Robert P. KolkerMar 25, 2022
Triumph Over Containment
American Film in the 1950s
Rutgers University Press 2021
The long 1950s, which extend back to the early postwar period and forward into the early 1960s, were a period of “containment culture” in America, as the media worked to reinforce traditional family values and suspected communist sympathizers were blacklisted from the entertainment industry. Yet some brave filmmakers and actors still challenged the status quo to produce indelible and imaginative work that delivered uncomfortable truths to Cold War audiences.
Triumph Over Containment: American Film in the 1950s (Rutgers University Press, 2021) offers an uncompromising look at some of the era’s greatest films and directors, from household names like Alfred Hitchcock and Stanley Kubrick to lesser-known iconoclasts like Samuel Fuller and Ida Lupino. Taking in everything from The Thing from Another World (1951) to Dr. Strangelove or: How I Learned to Stop Worrying and Love the Bomb (1964), acclaimed film scholar Robert P. Kolker scours a variety of different genres to find pockets of resistance to the repressive and oppressive norms of Cold War culture. He devotes special attention to two quintessential 1950s genres—the melodrama and the science fiction film—that might seem like polar opposites, but each offered pointed responses to containment culture.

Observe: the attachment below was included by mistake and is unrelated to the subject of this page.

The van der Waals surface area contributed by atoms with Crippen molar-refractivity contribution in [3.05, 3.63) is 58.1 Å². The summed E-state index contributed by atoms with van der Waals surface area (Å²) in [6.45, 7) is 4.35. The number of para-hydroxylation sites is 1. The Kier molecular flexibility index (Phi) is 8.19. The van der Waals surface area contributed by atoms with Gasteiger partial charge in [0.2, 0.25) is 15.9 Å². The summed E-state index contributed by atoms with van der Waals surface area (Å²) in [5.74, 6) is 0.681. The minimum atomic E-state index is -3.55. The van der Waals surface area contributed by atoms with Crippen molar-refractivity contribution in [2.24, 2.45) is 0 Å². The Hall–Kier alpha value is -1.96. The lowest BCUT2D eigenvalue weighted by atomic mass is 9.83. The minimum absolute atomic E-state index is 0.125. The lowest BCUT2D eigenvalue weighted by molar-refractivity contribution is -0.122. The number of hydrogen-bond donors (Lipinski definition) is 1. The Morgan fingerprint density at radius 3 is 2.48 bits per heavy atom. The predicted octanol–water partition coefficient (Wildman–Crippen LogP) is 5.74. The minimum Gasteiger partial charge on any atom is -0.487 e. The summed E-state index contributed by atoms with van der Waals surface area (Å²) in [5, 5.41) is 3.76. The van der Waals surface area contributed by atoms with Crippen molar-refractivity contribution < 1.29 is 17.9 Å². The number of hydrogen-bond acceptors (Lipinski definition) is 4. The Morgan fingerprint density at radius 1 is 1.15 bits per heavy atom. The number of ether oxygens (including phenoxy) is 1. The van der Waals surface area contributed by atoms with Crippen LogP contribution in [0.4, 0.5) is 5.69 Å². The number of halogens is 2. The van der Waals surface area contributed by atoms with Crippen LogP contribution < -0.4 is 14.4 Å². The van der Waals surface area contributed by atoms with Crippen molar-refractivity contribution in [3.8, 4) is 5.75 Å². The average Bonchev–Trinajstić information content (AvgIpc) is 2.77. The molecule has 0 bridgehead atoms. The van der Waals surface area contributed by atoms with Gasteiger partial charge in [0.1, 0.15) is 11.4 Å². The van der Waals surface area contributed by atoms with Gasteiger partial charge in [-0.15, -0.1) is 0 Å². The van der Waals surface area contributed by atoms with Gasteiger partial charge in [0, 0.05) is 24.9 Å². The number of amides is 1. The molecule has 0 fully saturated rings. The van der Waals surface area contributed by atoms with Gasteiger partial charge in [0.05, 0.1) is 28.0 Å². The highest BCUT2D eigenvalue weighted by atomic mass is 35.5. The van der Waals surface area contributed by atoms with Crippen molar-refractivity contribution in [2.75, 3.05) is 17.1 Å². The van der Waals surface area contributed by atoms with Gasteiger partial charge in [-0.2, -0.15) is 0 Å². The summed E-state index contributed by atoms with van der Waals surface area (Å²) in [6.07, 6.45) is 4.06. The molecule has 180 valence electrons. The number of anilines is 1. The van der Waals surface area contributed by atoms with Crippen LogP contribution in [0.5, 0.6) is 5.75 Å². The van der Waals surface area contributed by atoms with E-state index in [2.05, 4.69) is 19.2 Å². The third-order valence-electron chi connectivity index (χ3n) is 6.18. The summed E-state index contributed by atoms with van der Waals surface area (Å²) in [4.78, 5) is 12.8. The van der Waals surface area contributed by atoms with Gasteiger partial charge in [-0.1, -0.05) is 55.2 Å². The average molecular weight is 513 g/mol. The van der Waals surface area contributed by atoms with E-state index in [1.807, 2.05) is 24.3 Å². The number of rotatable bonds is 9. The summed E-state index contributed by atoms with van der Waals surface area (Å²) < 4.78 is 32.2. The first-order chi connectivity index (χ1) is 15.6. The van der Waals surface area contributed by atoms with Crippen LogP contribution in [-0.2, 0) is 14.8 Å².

This book takes a fresh look at such directors as Nicholas Ray, John Ford, and Orson Welles, while giving readers a new appreciation for the depth and artistry of 1950s Hollywood films.
Nathan Abrams is a professor of film at Bangor University in Wales. His most recent work is on film director Stanley Kubrick. To discuss and propose a book for interview you can reach him at firstname.lastname@example.org. Twitter: @ndabrams